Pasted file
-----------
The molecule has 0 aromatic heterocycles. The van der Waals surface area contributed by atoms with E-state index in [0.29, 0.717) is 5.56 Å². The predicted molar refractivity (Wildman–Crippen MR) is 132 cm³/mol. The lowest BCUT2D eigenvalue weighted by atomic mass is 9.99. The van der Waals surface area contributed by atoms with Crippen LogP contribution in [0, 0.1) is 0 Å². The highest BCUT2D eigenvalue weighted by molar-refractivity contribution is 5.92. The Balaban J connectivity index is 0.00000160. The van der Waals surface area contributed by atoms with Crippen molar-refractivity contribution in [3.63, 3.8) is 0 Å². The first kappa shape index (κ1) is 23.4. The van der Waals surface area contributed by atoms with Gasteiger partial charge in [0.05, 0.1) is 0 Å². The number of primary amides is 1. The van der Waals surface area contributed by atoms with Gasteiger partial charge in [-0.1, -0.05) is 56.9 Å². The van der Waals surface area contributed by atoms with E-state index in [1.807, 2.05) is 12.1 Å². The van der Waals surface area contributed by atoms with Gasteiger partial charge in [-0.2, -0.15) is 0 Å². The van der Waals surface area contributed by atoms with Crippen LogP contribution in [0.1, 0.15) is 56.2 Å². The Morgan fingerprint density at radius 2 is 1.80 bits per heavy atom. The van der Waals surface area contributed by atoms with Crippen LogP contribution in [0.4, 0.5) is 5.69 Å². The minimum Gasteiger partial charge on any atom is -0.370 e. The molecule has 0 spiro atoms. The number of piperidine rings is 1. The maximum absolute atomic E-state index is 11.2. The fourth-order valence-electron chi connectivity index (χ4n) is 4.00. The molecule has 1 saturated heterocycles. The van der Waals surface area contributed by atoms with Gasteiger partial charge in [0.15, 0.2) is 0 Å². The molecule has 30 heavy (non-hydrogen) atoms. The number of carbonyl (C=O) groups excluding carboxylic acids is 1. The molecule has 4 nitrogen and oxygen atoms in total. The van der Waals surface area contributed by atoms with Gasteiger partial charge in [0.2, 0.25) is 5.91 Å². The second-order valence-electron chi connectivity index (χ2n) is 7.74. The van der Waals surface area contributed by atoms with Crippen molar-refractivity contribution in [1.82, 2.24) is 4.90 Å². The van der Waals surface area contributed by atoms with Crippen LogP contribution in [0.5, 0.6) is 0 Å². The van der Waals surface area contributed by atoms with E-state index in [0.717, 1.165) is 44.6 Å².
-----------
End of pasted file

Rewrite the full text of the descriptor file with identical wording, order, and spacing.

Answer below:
The molecule has 0 aromatic heterocycles. The van der Waals surface area contributed by atoms with E-state index in [0.29, 0.717) is 5.56 Å². The predicted molar refractivity (Wildman–Crippen MR) is 132 cm³/mol. The lowest BCUT2D eigenvalue weighted by atomic mass is 9.99. The van der Waals surface area contributed by atoms with Crippen LogP contribution in [0, 0.1) is 0 Å². The highest BCUT2D eigenvalue weighted by molar-refractivity contribution is 5.92. The Balaban J connectivity index is 0.00000160. The van der Waals surface area contributed by atoms with Crippen molar-refractivity contribution in [3.63, 3.8) is 0 Å². The first kappa shape index (κ1) is 23.4. The van der Waals surface area contributed by atoms with Gasteiger partial charge in [0.05, 0.1) is 0 Å². The number of primary amides is 1. The van der Waals surface area contributed by atoms with Gasteiger partial charge in [-0.1, -0.05) is 56.9 Å². The van der Waals surface area contributed by atoms with E-state index in [1.807, 2.05) is 12.1 Å². The van der Waals surface area contributed by atoms with Gasteiger partial charge in [-0.2, -0.15) is 0 Å². The van der Waals surface area contributed by atoms with Crippen LogP contribution in [0.1, 0.15) is 56.2 Å². The Morgan fingerprint density at radius 2 is 1.80 bits per heavy atom. The van der Waals surface area contributed by atoms with Crippen LogP contribution in [0.4, 0.5) is 5.69 Å². The minimum Gasteiger partial charge on any atom is -0.370 e. The molecule has 0 spiro atoms. The number of piperidine rings is 1. The maximum absolute atomic E-state index is 11.2. The fourth-order valence-electron chi connectivity index (χ4n) is 4.00. The molecule has 1 saturated heterocycles. The van der Waals surface area contributed by atoms with Gasteiger partial charge in [0.15, 0.2) is 0 Å². The molecule has 30 heavy (non-hydrogen) atoms. The number of carbonyl (C=O) groups excluding carboxylic acids is 1. The molecule has 4 nitrogen and oxygen atoms in total. The van der Waals surface area contributed by atoms with Gasteiger partial charge in [0.2, 0.25) is 5.91 Å². The second-order valence-electron chi connectivity index (χ2n) is 7.74. The van der Waals surface area contributed by atoms with Crippen molar-refractivity contribution in [1.82, 2.24) is 4.90 Å². The van der Waals surface area contributed by atoms with Crippen LogP contribution in [0.5, 0.6) is 0 Å². The van der Waals surface area contributed by atoms with E-state index in [0.717, 1.165) is 44.6 Å².